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SPECIFICATIONS
  • 1.66:1 Widescreen
  • English PCM Stereo
  • English subtitles
  • 1 Disc
FEATURES
  • New interview with director Lucille Carra
  • New conversation between filmmaker Paul Schrader and cultural critic Ian Buruma on author Donald Richie
  • Interview with Donald Richie from 1991
  • An essay by scholar Arturo Silva

The Inland Sea

Blu-ray
Reviewed by: Chris Galloway

Directed By: Lucille Carra
1991 | 56 Minutes | Licensor: Travel Film Company

Release Information
Blu-ray | MSRP: $29.95 | Series: The Criterion Collection | Edition: #988
Sony Pictures Home Entertainment

Release Date: August 13, 2019
Review Date: August 7, 2019

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SYNOPSIS

In 1971, author and film scholar Donald Richie published a poetic travelogue about his explorations of the islands of Japanís Inland Sea, recording his search for traces of a traditional way of life as well as his own journey of self-discovery. Twenty years later, filmmaker Lucille Carra undertook a parallel trip inspired by Richieís by-then-classic book, capturing images of hushed beauty and meeting people who still carried on the fading customs that Richie had observed. Interspersed with surprising detoursóa visit to a Frank SinatraĖloving monk, a leper colony, an ersatz temple of plywood and plasteróand woven together by Richieís narration as well as a score by celebrated composer Toru Takemitsu, The Inland Sea is an eye-opening voyage and a profound meditation on what it means to be a foreigner.


PICTURE

Lucille Carraís adaptation of Donald Richieís The Inland Sea receives a Blu-ray release from The Criterion Collection, presenting the film on a dual-layer disc in its original aspect ratio of 1.66:1. The 1080p/24hz high-definition presentation is taken from a new 4K restoration scanned from the 16mm A/B negatives.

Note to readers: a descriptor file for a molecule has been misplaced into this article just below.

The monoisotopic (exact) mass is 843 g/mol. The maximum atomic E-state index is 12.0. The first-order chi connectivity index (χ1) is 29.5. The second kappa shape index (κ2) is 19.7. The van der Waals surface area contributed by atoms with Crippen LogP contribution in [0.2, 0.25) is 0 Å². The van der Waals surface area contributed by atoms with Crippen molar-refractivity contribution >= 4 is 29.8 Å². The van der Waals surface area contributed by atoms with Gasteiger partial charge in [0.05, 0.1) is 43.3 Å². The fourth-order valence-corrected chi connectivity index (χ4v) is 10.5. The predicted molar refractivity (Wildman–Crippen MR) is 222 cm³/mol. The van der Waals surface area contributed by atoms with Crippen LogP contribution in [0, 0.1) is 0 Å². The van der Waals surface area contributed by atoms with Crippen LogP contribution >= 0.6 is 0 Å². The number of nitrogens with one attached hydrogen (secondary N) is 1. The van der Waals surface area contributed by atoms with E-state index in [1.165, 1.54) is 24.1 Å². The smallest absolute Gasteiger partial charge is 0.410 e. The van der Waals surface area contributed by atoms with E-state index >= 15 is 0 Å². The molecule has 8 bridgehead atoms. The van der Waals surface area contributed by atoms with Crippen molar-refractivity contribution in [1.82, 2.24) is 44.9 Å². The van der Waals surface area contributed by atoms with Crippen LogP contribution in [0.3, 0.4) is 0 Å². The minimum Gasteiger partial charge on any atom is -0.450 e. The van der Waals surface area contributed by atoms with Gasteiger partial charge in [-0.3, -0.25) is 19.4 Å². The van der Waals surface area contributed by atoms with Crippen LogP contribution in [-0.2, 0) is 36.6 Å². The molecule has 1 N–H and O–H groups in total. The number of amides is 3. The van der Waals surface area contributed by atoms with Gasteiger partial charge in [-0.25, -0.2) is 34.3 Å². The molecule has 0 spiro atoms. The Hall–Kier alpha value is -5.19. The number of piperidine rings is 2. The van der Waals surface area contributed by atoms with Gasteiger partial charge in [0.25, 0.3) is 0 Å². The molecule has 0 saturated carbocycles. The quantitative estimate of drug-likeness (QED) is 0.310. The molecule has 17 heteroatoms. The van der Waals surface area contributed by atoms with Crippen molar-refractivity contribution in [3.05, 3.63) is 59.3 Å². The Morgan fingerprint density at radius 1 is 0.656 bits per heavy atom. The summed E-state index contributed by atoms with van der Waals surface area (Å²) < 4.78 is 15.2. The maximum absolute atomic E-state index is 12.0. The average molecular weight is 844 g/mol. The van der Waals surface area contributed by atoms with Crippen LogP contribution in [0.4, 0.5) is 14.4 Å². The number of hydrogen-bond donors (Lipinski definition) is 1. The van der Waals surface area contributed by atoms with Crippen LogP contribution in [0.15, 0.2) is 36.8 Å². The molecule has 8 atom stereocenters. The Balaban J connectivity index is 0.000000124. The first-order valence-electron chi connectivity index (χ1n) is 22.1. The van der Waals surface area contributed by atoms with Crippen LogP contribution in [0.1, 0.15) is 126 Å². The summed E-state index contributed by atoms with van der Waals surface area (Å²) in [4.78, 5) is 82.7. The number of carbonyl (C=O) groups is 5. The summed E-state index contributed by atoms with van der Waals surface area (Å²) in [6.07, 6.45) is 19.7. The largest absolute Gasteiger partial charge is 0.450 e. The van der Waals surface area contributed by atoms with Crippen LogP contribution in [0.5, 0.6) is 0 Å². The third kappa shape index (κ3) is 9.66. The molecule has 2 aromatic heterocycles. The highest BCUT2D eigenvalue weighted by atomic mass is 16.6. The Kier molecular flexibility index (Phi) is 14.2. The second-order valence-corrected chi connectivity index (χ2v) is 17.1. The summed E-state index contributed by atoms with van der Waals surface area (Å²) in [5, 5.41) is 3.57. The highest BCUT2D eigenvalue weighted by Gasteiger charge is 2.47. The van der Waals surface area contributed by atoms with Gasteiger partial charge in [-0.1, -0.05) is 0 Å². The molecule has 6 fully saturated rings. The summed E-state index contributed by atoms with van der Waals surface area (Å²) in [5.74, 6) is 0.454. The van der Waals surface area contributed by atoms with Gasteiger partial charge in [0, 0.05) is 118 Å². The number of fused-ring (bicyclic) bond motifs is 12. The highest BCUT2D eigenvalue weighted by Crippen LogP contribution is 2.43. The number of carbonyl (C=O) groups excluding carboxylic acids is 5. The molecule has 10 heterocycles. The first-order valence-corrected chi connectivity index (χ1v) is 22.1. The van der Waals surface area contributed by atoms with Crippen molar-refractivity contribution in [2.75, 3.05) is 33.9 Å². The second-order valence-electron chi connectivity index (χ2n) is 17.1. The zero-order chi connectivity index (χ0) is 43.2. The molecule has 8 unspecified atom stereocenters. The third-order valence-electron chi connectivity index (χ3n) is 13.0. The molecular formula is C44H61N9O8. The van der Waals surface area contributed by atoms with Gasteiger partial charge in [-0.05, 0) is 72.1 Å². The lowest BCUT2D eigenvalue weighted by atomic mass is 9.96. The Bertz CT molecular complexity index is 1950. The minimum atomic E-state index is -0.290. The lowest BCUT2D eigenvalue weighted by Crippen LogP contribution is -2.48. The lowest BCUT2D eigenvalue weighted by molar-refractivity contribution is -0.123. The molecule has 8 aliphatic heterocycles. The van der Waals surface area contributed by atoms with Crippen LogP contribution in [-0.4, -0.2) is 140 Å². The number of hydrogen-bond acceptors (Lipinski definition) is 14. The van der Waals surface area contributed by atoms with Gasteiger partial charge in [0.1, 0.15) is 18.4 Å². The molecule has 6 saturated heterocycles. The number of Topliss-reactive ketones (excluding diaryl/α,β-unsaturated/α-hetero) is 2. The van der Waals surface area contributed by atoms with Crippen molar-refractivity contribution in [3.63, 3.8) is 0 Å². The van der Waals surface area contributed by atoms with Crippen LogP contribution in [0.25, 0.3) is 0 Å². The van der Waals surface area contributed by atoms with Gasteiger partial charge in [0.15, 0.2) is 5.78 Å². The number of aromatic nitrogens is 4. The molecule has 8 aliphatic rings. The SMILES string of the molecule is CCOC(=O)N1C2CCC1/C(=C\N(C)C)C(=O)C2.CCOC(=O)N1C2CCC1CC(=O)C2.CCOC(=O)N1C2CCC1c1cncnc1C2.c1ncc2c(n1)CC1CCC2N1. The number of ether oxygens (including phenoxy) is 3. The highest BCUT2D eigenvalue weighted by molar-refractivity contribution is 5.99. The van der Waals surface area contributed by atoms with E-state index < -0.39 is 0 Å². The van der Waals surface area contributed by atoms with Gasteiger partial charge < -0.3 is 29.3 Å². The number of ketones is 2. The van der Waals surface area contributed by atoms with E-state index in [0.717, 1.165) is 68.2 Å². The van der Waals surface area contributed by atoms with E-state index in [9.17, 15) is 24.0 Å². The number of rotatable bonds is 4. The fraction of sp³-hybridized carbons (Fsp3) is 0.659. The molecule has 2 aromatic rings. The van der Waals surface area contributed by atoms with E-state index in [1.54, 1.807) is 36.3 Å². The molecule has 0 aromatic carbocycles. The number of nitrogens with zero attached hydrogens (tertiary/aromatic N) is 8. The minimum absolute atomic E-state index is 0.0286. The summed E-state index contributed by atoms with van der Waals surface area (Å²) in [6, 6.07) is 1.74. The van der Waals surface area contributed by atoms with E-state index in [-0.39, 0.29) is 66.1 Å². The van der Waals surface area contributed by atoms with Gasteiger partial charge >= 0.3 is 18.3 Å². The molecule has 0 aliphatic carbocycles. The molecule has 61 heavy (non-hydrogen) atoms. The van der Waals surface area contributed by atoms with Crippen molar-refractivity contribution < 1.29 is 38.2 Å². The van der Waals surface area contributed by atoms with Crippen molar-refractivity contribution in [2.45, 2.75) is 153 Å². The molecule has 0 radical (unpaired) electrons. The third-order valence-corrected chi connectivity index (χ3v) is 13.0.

The film looks exceptional on the format and the restoration work has clearly been exhaustive. I donít recall a single blemish or imperfection source-wise throughout the film and even if the film isnít all that old (it was filmed in 1991), it does look like it could have been made within the last few years.

The digital presentation itself is also fairly spotless. The film isnít even an hour long, so it has a lot of room to breathe on this disc, which obviously pays off well. Film grain can vary between the black-and-white and colour footage, looking heavier in the former and finer in the latter, but itís always rendered cleanly and naturally. Details are quite impressive, even in long shots of the landscapes and seascapes (I donít think Iíve ever been as impressed with the rendering water as I was here), and this lends a nice sense of depth to the picture. Colours look unbelievably good, with blues sticking out, along with oranges and reds. Black levels are very strong, though are maybe a bit too opaque in the black-and-white scenes, the details looking a little weaker during these portions (which could come down to the film stock used).

The film is a travelogue, completely dependent on its visuals of its setting and this presentation does so in spades. It looks gorgeous.

9/10

All Blu-ray screen captures come from the source disc and have been shrunk from 1920x1080 to 900x506 and slightly compressed to conserve space. While they are not exact representations they should offer a general idea of overall video quality.

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AUDIO